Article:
The phase angle generator 104 may be a device that generates random phase angles and associates the random phase angles with pixels of the image(s) to be embedded generated by the image generator 102. The random phase angles may be selected from a uniform distribution of phase angles in the range of (−π, π). However, other distributions (e.g., non-uniform distributions) could be used instead. In any case, the random phase angles may be associated with each pixel of the image or images to be embedded provided by the image generator 102 or may be associated with each pixel in a portion of the embedded image or images to be embedded.
The Fourier transform module 106 applies a two-dimensional Fourier transform to the image to be embedded (e.g., a watermark). In particular, the Fourier transform module 106 produces a spectral representation of the randomized image or images provided by the image generator 102 and the phase angle generator 104. Persons of ordinary skill in the art will appreciate that the two-dimensional Fourier transform is well known in the art and there are several manners in which the Fourier transform module 106 may be implemented.
The video frame generator 110 generates a set of video frames that may be viewed on a television set or on any other video display unit. The video frame generator 110 may be any device and/or software that produces video frames including, for example, the equipment that is typically used in producing video encoded to Motion Picture Expert Group (MPEG) standards and/or to DTV broadcast standards. The set of video frames may be a sequence of sequential or consecutive video frames that have inter-frame pixel differences below a predetermined threshold. As described in greater detail below, selecting video frames having smaller inter-frame pixel differences facilitates the recovery of embedded images (e.g., coded images) or watermarks.
The image-processing module 108 receives a spectral representation of an image to be embedded from the Fourier transform module 106 and a set of video frames from the video frame generator 110. The image processing module 106 is configured to manipulate and/or process the spectral representations of the image to be embedded and the set of video frames. The image-processing module 108 may have capabilities including, but not limited to, conditioning the spectral representation of the image to be embedded, separating the spectral representation of the image to be embedded into a real component and an imaginary component, and embedding the spectral representation of the image to be embedded in the set of video frames. The image-processing module 108 may be implemented using the processor 506 of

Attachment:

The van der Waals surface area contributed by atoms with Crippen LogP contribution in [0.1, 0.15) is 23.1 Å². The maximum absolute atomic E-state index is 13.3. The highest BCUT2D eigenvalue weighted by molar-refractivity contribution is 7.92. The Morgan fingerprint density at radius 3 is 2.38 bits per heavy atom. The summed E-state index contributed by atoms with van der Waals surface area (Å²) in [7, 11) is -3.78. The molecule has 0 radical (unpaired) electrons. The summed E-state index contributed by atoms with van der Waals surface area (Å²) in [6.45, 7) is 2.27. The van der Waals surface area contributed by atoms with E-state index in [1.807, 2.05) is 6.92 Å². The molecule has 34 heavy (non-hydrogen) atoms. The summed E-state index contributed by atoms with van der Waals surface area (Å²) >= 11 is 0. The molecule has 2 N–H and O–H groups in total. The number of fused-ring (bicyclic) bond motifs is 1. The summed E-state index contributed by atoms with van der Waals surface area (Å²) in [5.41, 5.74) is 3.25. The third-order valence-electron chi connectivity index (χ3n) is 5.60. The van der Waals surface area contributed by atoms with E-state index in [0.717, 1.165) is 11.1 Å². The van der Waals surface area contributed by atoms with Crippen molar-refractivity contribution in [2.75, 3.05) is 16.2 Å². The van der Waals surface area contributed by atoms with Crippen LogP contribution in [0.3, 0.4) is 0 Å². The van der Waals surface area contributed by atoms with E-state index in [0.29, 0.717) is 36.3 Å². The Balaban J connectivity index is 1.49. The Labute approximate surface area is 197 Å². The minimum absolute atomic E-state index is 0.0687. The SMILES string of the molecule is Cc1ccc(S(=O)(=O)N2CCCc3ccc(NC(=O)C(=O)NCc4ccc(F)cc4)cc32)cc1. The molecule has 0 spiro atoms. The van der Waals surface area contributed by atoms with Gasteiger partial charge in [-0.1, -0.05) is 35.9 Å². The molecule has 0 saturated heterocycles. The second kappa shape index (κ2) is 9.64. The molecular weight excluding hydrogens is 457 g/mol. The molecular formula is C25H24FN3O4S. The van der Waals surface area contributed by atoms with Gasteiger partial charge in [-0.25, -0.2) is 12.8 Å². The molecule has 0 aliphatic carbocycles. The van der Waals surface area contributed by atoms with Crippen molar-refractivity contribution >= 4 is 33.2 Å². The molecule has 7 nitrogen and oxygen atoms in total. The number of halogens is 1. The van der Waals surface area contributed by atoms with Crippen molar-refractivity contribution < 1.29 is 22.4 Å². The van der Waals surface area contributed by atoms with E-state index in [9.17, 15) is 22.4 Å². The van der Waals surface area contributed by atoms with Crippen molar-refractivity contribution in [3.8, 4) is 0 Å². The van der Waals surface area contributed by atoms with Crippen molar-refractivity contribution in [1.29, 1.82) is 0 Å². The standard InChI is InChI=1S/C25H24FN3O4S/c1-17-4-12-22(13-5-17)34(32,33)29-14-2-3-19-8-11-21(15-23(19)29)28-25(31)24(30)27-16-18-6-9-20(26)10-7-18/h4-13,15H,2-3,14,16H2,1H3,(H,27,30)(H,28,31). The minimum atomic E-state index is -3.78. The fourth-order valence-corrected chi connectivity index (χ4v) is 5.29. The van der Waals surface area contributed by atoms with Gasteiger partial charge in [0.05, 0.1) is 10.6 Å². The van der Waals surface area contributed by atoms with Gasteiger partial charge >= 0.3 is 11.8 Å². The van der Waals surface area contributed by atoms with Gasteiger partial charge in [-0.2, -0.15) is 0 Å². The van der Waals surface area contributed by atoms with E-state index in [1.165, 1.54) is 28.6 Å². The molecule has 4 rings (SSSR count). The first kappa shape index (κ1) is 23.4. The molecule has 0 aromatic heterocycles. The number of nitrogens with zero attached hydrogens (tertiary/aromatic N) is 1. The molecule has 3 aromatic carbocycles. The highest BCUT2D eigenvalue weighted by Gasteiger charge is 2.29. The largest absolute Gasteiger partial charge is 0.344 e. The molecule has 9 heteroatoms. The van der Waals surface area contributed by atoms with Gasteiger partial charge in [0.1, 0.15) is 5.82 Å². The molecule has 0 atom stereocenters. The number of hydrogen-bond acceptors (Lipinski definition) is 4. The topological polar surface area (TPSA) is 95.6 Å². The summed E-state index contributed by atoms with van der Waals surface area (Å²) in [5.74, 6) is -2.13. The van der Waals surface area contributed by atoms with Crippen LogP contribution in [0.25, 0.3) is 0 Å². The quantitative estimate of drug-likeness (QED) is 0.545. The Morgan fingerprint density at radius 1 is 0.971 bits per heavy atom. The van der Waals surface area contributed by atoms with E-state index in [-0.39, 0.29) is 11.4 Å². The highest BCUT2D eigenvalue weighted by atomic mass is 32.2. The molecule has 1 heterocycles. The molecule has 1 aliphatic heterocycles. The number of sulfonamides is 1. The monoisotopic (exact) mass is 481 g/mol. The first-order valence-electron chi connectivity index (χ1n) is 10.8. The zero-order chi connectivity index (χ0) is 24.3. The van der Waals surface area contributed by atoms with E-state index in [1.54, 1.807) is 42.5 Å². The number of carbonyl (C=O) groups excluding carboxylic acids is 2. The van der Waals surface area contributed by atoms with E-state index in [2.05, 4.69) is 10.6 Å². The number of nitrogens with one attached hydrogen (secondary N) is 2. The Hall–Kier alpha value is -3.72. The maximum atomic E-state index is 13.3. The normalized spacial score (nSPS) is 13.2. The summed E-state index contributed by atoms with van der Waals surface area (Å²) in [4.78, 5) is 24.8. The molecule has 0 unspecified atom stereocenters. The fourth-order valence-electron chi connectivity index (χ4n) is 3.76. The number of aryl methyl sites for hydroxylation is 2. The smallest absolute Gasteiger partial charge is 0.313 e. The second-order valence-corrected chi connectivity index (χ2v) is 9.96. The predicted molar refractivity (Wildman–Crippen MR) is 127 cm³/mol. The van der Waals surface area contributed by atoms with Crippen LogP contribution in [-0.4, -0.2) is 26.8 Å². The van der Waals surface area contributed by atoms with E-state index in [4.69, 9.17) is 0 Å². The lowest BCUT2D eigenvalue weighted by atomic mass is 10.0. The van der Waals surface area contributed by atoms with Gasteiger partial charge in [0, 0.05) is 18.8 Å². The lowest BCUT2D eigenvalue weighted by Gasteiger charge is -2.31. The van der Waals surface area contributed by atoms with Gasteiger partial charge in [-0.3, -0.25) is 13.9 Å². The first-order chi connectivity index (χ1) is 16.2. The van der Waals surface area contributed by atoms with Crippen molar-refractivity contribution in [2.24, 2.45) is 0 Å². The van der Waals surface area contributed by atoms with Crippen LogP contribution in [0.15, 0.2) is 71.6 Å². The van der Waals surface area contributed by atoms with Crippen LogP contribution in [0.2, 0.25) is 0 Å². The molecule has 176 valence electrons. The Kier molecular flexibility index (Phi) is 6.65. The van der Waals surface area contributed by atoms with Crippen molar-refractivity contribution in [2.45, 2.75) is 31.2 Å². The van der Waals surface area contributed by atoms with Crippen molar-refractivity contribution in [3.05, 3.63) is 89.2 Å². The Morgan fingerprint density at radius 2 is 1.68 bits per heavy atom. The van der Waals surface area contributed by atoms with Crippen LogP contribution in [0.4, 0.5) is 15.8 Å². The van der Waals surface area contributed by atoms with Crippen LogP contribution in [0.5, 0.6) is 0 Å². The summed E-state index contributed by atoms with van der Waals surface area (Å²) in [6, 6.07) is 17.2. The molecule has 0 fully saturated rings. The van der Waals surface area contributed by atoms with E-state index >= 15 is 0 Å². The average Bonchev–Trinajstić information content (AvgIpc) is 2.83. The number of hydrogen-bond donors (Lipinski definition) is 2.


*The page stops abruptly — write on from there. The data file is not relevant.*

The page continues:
The video broadcast module 112 is configured to transmit the video frames (some of which may contain embedded images or watermark information) to a viewing audience. The video broadcast module 112 may be any type of well-known broadcast system such as digital television or a satellite television system such as DIRECTV®. The video broadcast module 112 may transmit the video frames through wires (e.g. coaxial cable) and/or through a wireless transmission network.
The video frame receiver 202 is configured to receive video frames transmitted by the video broadcast module 112 of
The image recovery module 204 is configured to process video frames and to recover a spectral representation of an embedded image. The image recovery module 204 may have capabilities such as, but not limited to, buffering video frames, dividing the set of video frames into smaller sets of video frames and calculating a difference between video frames. The image recovery module 204 may be implemented using a system similar or identical to the processor system 500 of
The inverse Fourier transform module 206 is configured to apply an inverse Fourier transform to the spectral representation of a recovered embedded image to form the recovered embedded image. Persons of ordinary skill in the art will appreciate that methods for implementing the inverse Fourier transform module 206 are well known in the art and, thus, are not described in greater detail herein.
The validity testing module 208 is configured to receive a recovered image (e.g., an embedded image, a watermark image and/or an image coded with data) and test the recovered image for validity. The recovered image may be tested by comparing the recovered image to a database of images, decoding the recovered image, and/or retrieving embedded codes from within the recovered image.